But the Loofes haven’t shied away from working with the Set Me Free Project, an Omaha-based nonprofit organization focused on fighting sex trafficking through prevention education for youth and families. Law enforcement have said Sydney’s case was connected to Internet dating since one of the people charged in her death allegedly met her through the dating app, Tinder.
Jointly, the Set Me Free Project and the Loofes created the Sydney Loofe Scholarship, which will award $3,000 this spring to a high school graduate who plans to focus on countering human trafficking, online safety and cyber security.
“Even if it wasn’t trafficking (that led to Sydney’s death), the Set Me Free Project teaches safe Internet dating, and that definitely was something Sydney didn’t do. She didn’t use all of her senses in thinking about what she was doing when she went on this date,” Susie said.
A Dedication Of Love
Sydney loved animals and the outdoors. She and friends often visited the Henry Doorly Zoo, so it was no surprise when the Loofes sponsored two benches in Sydney’s name. Menards sponsors another bench at the zoo for Sydney.
“They drove us around the zoo showing us all of the available benches to sponsor,” George said. “We picked out the locations that are now in her name.”
A fourth bench was also sponsored in her name, but this one sits in Neligh along the Elkhorn River. On May 23 — the 141st anniversary of White Buffalo Girl’s death — the Ponca Tribe and people of Neligh again embraced to honor and mourn a daughter taken much too soon.
In 1877, White Buffalo Girl died as the Poncas walked the Trail of Tears. Her family asked the people of Neligh to look after their daughter. To this day, flowers are regularly taken to her grave in Laurel Hill Cemetery. The bench for Sydney was a way to continue that relationship.
As a thank you, the Loofes gave the Ponca Tribe two of Sydney’s crystals. One — an amethyst — was her favorite. The other — a rose quartz — means love, peace and the bond with family and friends. The box and its contents were presented privately to the Poncas just before the dedication.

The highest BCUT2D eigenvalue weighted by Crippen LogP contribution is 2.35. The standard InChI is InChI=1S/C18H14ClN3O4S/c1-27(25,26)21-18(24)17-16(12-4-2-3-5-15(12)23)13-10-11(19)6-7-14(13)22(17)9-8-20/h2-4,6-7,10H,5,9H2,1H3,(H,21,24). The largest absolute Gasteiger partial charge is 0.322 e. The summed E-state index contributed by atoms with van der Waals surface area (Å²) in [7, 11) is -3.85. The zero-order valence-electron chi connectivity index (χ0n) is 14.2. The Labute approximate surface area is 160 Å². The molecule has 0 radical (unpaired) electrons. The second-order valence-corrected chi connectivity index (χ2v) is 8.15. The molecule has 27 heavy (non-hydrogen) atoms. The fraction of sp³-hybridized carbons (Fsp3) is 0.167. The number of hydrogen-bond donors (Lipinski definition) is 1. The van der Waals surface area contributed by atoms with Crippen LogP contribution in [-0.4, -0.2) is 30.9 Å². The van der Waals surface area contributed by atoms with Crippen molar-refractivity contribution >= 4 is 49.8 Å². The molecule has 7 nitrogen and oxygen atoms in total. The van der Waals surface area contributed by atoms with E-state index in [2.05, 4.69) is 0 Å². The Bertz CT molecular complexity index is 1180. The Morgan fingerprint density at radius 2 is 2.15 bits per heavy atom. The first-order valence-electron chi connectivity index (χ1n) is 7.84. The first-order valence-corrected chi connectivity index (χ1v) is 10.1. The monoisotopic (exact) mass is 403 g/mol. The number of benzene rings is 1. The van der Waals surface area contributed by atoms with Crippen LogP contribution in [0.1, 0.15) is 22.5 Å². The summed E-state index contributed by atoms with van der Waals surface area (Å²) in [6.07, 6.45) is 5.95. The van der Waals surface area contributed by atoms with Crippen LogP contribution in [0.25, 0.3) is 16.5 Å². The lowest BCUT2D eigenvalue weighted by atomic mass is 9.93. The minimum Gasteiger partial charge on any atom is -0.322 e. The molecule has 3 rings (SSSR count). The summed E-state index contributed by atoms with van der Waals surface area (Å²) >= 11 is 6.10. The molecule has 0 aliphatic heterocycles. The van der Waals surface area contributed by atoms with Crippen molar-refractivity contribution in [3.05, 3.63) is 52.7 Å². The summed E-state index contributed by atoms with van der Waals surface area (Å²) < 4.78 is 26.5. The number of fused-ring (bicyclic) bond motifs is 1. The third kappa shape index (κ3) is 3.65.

“The bench was amazing and a perfect location,” Susie said. “It’s right at the curve of the river, so you can see the south and to the west. She would have loved that and thought it was a perfect spot. It’s just perfect.”
It’s sometimes hard to talk about Sydney because the wounds are so fresh for George and Susie, but “it would tear us up if we didn’t,” George said.
Slowly making it easier are the texts, messages and photos they receive from friends. Memories of Sydney and photos at the zoo are the most common.
“So many people go to the zoo and text me pictures, saying things like, ‘We’re at the zoo and found Sydney’s bench,’” Susie said grinning. “I just love that — I love that.”
Last month, Susie received a text from one of Sydney’s co-workers. It was about the way the sun shines into Menard’s, almost blinding them at times. That’s their reminder, she texted, that Sydney is still there watching over them.
They call it Sun Sydney, with her memory and presence still shining brightly on them all.
“That has been our little sign,” Susie said of the sun. “Now and then I have friends who will text me pictures of a sunrise or sunset as a reminder.”
With smartphones in their hands, George sits in his recliner scrolling through photos, with Sydney’s cat Mimzy on his lap. His long, trademark goatee can’t hide his smile as he stops occasionally to look at one a little longer.
Susie, on the sofa next to him, smiles as she reads texts from friends, occasionally chuckling and shaking her head before scrolling again.
“That’s what I like. I like when people still talk about her and aren’t afraid to bring it up because it’s going to make me sad,” Susie said, looking up from her phone. “Yeah, it’s going to make me sad, but it’s also going to comfort me.”